maintain the rhyme scheme

June 13, 2017

It’s the last stanza, though, that makes Frost into a genius, both poetically but also in his insight into human character, storytelling and literature. The stanza is retrospective as the traveller/poet looks back on his decision – “ages and ages hence” – and comments how we create a life through the poetic fictions that we create about it to give it, and ourselves, meaning. The story that the poet will tell is that:

“Two roads diverged in a wood, and I
I took the one less travelled by,
And that has made all the difference.”

Notice the stuttering, repetitive “I” that Frost uses both to maintain the rhyme scheme (“I/by”) but also to suggest the traveller/poet’s uncertainty about who made the choice. The narrative drive is re-established with the penultimate line “I took the one less travelled by,” to conclude with a satisfying resolution that ties everything in a neat biographical lesson “And that has made all the difference.” But it has made no difference at all. The difference, the life, is created in the telling, something that Frost does, of course, masterfully.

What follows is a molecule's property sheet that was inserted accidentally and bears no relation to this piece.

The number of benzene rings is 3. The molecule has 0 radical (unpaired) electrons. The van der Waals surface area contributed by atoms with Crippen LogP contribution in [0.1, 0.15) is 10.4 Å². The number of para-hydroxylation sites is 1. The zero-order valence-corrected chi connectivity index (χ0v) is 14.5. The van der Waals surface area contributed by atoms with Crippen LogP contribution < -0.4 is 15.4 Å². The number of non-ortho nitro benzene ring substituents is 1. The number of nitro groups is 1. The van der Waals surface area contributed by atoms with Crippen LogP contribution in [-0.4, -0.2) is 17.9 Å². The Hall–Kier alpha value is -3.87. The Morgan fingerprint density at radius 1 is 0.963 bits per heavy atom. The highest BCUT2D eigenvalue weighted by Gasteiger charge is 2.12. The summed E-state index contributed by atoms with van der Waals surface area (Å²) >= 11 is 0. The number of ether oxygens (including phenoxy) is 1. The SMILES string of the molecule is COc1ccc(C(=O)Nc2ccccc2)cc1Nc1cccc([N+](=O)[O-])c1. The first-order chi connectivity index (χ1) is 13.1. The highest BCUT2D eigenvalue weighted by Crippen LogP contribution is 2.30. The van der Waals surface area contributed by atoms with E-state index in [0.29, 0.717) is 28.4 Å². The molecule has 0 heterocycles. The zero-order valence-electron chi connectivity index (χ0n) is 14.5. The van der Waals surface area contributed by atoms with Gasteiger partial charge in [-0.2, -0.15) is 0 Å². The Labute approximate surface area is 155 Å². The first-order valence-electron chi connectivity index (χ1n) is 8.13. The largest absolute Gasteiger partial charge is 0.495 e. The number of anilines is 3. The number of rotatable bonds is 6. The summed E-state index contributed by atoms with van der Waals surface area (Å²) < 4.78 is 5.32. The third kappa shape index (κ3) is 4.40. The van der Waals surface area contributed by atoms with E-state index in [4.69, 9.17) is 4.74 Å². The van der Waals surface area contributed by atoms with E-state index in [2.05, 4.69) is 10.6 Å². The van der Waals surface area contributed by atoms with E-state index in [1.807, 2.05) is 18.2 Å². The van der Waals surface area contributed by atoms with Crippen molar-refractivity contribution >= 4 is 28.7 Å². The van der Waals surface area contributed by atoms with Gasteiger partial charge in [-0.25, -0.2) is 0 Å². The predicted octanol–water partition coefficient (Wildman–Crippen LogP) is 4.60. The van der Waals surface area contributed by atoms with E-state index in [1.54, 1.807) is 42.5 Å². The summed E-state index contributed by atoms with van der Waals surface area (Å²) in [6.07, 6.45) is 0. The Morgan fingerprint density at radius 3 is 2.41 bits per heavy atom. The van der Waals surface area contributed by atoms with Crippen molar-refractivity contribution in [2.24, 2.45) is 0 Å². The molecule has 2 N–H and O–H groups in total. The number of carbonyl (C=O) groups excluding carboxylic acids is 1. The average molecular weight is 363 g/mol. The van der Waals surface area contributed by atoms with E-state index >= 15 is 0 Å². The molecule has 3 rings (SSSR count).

David C. Ward
What Gives Robert Frost’s ”The Road Not Taken” Its Power?
Originally published on Smithsonian.com 10 August 2015

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